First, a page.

Video games are often seen at odds with schoolwork, even as something which can get in the way of getting good grades. But a recent study shows that playing video games can actually help some students deal with poor test scores.

John Velez, a professor at Texas Tech, studied a group of people, some of whom said that their identity as a gamer was important to them, and some who did not identify as gamers. He administered a test to all the participants and told them that their score on that test was a very accurate measure of their intelligence.

Then he had the study participants play a generic shooter game for 15 minutes. At the end of the game, they got either positive feedback or no feedback.

The students who identified as gamers and who received positive feedback on their video game performance seemed less likely to be defensive about their test scores.

“People always talk about video-game play and schoolwork in a negative light,” Velez said. “They talk about how playing video games in general can take away from academic achievement…What I wanted to look into was, for people who identify as a gamer and identify as being good at games, how they can use playing video games after something like a bad exam to help deal with the implications of a bad exam, which makes it more likely that they will think about the implications and accept the idea that, ‘OK, I didn’t do well on this exam and I need to do better next time.’”

On the other hand, the participants who didn’t value success in video games but got positive feedback from the video game actually became more defensive if they performed poorly on the test. According to Velez, they were more likely to discredit the test and use the positive feedback from the game as further evidence that they are intelligent, no matter what their test score.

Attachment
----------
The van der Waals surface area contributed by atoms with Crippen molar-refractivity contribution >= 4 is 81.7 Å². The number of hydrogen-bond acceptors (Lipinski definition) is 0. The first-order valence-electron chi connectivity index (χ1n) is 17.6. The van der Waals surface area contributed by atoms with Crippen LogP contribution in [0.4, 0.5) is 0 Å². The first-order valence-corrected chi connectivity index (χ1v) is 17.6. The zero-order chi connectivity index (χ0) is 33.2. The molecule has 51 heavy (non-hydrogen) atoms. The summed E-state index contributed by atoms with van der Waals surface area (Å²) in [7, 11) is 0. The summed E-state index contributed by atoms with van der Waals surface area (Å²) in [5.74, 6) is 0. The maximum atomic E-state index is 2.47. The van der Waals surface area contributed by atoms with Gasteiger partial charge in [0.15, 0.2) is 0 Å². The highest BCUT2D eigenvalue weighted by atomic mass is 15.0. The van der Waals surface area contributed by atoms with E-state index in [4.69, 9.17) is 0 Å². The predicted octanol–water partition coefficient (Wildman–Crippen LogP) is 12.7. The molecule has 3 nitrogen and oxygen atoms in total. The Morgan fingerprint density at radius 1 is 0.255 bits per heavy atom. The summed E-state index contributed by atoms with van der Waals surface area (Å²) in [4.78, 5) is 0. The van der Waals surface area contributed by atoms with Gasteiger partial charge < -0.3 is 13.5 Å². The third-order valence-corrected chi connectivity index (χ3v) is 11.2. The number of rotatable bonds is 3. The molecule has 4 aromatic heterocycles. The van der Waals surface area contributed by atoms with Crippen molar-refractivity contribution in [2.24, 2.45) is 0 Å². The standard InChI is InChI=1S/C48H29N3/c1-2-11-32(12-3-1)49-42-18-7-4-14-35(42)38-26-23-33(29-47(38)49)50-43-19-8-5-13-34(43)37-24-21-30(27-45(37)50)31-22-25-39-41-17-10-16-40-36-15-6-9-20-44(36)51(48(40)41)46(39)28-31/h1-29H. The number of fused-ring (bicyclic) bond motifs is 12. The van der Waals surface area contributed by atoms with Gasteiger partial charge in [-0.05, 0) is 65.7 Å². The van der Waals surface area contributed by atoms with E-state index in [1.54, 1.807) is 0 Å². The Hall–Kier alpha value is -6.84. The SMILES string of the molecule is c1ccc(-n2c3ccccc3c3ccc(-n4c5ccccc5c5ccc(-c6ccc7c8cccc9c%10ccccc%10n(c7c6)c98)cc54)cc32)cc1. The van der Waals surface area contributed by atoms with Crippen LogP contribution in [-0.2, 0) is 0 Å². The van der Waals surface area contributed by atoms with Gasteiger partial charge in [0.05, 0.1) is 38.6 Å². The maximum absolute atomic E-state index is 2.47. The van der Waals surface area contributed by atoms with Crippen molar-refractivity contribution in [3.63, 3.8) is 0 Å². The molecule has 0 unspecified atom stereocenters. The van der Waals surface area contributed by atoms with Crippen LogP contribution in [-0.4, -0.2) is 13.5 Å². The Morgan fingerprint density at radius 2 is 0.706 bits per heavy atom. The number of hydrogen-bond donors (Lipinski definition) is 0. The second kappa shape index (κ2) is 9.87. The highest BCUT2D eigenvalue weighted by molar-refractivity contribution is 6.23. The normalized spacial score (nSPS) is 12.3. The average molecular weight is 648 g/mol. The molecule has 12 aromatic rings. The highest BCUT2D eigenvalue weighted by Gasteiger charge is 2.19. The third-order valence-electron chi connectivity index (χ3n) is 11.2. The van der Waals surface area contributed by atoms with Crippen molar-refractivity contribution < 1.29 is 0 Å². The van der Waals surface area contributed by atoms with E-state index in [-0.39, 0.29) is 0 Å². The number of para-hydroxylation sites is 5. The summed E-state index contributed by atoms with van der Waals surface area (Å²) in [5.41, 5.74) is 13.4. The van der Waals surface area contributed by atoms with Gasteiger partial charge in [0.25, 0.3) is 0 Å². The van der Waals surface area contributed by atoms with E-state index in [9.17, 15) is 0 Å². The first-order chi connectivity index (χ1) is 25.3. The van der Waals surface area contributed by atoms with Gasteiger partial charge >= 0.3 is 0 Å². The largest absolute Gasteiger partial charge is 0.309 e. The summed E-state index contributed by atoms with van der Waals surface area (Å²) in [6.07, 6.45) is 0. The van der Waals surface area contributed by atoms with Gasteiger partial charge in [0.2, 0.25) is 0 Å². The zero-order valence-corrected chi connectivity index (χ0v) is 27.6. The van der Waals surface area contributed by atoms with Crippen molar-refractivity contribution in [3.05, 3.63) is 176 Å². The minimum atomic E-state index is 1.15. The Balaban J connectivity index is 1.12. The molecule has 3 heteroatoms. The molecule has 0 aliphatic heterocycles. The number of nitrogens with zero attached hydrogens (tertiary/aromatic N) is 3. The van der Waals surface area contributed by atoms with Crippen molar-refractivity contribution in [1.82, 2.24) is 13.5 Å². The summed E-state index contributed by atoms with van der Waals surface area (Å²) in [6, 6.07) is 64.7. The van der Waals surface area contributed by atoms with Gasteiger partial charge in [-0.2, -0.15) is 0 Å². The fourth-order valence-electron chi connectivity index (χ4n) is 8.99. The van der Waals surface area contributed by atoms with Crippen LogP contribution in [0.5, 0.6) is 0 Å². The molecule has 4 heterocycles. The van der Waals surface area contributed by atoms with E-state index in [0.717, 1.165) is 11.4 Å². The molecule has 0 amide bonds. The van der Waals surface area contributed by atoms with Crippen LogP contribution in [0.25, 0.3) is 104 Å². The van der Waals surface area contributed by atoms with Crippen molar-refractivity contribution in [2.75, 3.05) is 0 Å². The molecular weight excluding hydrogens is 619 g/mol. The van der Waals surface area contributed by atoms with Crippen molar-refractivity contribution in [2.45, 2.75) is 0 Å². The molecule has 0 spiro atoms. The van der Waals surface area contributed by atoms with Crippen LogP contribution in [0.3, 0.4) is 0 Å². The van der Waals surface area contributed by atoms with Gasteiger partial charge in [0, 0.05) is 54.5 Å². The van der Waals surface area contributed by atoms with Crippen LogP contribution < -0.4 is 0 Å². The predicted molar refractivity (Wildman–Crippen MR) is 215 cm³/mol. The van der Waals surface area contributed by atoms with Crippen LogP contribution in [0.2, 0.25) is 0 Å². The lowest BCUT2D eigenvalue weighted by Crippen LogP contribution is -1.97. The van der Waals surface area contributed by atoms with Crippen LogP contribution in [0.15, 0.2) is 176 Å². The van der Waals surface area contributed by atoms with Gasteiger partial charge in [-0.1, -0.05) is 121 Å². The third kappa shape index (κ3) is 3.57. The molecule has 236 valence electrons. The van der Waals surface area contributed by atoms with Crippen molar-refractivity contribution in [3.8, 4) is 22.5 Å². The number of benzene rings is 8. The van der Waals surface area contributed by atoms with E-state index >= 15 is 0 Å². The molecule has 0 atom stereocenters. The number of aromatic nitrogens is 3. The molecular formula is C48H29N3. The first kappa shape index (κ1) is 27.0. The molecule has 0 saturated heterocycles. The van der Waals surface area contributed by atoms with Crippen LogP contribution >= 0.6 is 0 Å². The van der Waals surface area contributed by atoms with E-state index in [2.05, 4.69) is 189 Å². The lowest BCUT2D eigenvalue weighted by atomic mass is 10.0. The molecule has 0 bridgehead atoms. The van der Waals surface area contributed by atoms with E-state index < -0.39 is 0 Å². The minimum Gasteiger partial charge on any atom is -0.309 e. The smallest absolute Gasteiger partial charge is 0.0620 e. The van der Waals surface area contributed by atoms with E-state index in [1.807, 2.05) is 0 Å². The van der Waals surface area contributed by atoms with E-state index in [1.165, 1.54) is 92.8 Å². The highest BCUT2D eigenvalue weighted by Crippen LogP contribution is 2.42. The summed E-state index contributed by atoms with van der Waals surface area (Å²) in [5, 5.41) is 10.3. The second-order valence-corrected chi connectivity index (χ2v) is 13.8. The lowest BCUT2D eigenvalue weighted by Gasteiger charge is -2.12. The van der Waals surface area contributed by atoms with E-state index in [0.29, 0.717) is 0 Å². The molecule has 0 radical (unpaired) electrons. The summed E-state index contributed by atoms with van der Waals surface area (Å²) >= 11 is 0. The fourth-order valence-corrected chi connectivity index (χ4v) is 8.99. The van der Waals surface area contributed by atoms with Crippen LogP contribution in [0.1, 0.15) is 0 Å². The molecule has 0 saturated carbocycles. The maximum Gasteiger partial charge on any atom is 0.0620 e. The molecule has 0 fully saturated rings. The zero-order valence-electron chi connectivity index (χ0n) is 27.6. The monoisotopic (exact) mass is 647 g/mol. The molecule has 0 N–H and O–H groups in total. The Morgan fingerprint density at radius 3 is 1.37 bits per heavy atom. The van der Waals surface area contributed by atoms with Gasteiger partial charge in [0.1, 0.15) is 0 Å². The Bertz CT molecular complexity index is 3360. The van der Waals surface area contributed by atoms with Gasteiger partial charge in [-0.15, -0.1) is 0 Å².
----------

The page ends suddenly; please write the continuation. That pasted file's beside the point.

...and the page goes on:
“That was like this double-edged sword that I didn’t realize I was going to find,” Velez said. “It was definitely unexpected, but once you think about it…it intuitively makes sense. After receiving negative information about yourself, you instinctively start looking for a way to make yourself feel better and you usually take advantage of any opportunities in your immediate environment.

So, what happens to kids whose video game access is revoked because they did poorly in school? Depending on the importance of the kids’ identity as a gamer, the results could vary. But Velez doesn’t suggest that parents change their parenting strategies for the time being, as more research into the topic is needed, especially about the effects of video game play on younger players.